In this stage, the third stage, the hyperinflation scenario will begin when people realize that the money in banks will buy them next month half as much as it did this month. Then panic will ensue. People will begin to buy essential and non-essential items, just as long as there is something of value that can be obtained in exchange for their colourful pieces of worthless paper. Manufacturing enterprises would no longer want to sell goods, because the money received in exchange for the sale of their goods is not sufficient to purchase the new raw materials. Everyone who sells an actual object or good for paper money is a loser, since the same money is no longer enough to purchase again the same goods. Money created out of thin air electronically has brought tremendous benefits to the initial users and issuers, but at the expense of the wider masses through the collapse in their standards of living in this stage.
The third phase will be chaotic and difficult. The details are difficult to predict, but if history is any judge, the politicians won’t be asleep. They will likely pass a number of important laws, prices will be fixed, wages will be standardized, foreign currency accounts will be frozen; in general, everything that could be done, will be done, and this will only serve to extend the agony. Social upheaval and riots will be suppressed by brute force; many democratic freedoms and values will likely be lost. As of today, the hyperinflation spiral and Zimbabwe Syndrome have reached the point of no return.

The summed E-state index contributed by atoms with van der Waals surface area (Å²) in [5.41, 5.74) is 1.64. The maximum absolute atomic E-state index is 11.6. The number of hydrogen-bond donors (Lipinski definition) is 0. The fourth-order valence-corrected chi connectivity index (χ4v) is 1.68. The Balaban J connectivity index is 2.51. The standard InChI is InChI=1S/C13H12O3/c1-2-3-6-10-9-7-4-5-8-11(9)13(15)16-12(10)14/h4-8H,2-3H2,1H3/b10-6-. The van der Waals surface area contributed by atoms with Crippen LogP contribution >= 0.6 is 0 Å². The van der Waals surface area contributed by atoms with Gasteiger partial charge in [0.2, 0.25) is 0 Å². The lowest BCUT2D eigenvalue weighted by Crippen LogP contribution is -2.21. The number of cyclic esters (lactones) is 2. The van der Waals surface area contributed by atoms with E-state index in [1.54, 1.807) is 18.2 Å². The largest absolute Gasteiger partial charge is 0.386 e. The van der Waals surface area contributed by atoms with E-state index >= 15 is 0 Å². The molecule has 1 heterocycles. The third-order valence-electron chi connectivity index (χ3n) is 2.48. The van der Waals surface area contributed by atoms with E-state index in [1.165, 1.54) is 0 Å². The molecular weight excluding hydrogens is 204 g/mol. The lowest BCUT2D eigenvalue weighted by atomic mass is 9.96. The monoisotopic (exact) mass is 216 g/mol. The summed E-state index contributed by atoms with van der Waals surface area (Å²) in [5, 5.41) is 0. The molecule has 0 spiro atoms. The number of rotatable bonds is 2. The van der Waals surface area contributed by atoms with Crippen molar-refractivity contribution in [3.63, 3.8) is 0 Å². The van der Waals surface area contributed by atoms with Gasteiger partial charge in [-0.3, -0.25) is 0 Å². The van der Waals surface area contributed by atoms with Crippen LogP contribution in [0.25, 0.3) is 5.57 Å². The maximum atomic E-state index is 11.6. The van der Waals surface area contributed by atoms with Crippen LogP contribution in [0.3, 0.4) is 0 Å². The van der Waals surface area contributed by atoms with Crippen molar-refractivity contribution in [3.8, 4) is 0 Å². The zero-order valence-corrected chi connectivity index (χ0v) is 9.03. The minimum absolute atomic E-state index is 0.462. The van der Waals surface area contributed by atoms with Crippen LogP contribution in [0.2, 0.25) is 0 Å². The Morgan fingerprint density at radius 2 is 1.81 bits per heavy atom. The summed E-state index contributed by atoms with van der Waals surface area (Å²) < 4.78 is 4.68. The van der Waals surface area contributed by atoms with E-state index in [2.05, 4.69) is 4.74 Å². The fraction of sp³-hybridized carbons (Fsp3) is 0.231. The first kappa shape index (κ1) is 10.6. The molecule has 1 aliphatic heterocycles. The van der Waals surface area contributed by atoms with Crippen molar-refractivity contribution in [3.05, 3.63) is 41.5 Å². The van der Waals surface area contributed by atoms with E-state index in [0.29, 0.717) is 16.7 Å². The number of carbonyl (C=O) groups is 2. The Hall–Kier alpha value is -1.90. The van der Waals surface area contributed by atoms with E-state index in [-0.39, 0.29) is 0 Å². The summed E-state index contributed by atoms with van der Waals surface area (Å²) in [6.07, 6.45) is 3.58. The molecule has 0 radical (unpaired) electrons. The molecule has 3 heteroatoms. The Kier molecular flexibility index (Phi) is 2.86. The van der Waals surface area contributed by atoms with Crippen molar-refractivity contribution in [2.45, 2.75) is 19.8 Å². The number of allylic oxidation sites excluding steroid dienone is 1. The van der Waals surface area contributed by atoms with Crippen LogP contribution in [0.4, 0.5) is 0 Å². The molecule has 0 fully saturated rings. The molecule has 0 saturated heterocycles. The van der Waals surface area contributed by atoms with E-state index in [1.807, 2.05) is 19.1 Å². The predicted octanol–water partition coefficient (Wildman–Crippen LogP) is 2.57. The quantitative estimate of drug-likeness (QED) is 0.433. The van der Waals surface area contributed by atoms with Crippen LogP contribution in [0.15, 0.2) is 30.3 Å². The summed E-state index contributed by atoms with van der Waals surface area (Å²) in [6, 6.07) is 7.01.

Final Phase – Monetary Collapse
In the event that democracy survives, then the fourth and final phase will begin, a phase which can be called The Darkness before Dawn, the final agony before the rising of the sun. This is the ultimate destruction of the monetary and financial system, the loss of all electronic and financial values that is accompanied by monetary reform throughout most of the world.
In the worst case scenario, this will result in the creation of a Global Government; in the best case scenario, the process will take place separately in each country. For example, at the end of the Tulip Mania of the 17th century, all futures transactions with which tulips were bought and sold for millions of florins were declared void. Similarly, all electronic assets, contracts, securities, and futures contracts will be declared void, because the world doesn’t have a court or executive power which is capable of enforcing bankruptcies and debt collection resulting from millions of non-performing contracts. Only the actual collateral for loans will be demanded – land, houses, apartments. The losers will be private persons, while legal entities, along with their debts and non-existent collateral, will be lost in the virtual world, the place from whence they came.
Things will begin again with a clean slate. We will once again all be on an equal level. Railroads and planes, bridges and houses won’t disappear. All real wealth will remain, lost is only the paper wealth, those things that people believed they had and that they believed someone else (read: government, banks, pension funds, etc) will preserve for them. At that moment, faith will truly have been lost, as the fruits of a person’s life will have, through several metamorphoses, been transformed into banking sector profits and executive bonuses that had been spent by the suits long before the crisis even began.
The new economic system will be different than the current one. Its type, shape, or form is impossible to predict at the moment. Similarly to the end of the slave-holding system, it was not possible to see the creation of the feudal system. It was also impossible to foresee the blossoming of capitalism before the industrial revolution in England in 1785. So, it now is impossible to predict all the changes, although those changes are inevitable. Each process must go through its historical development and must reach its natural conclusion.
History shows that every changeover from one organisation of society to another has been very painful. Nevertheless, each following step, no matter how painful, has moved humanity forward and offered a better life to more people. Hopefully it will also go forward this time. All we have to do is hang on.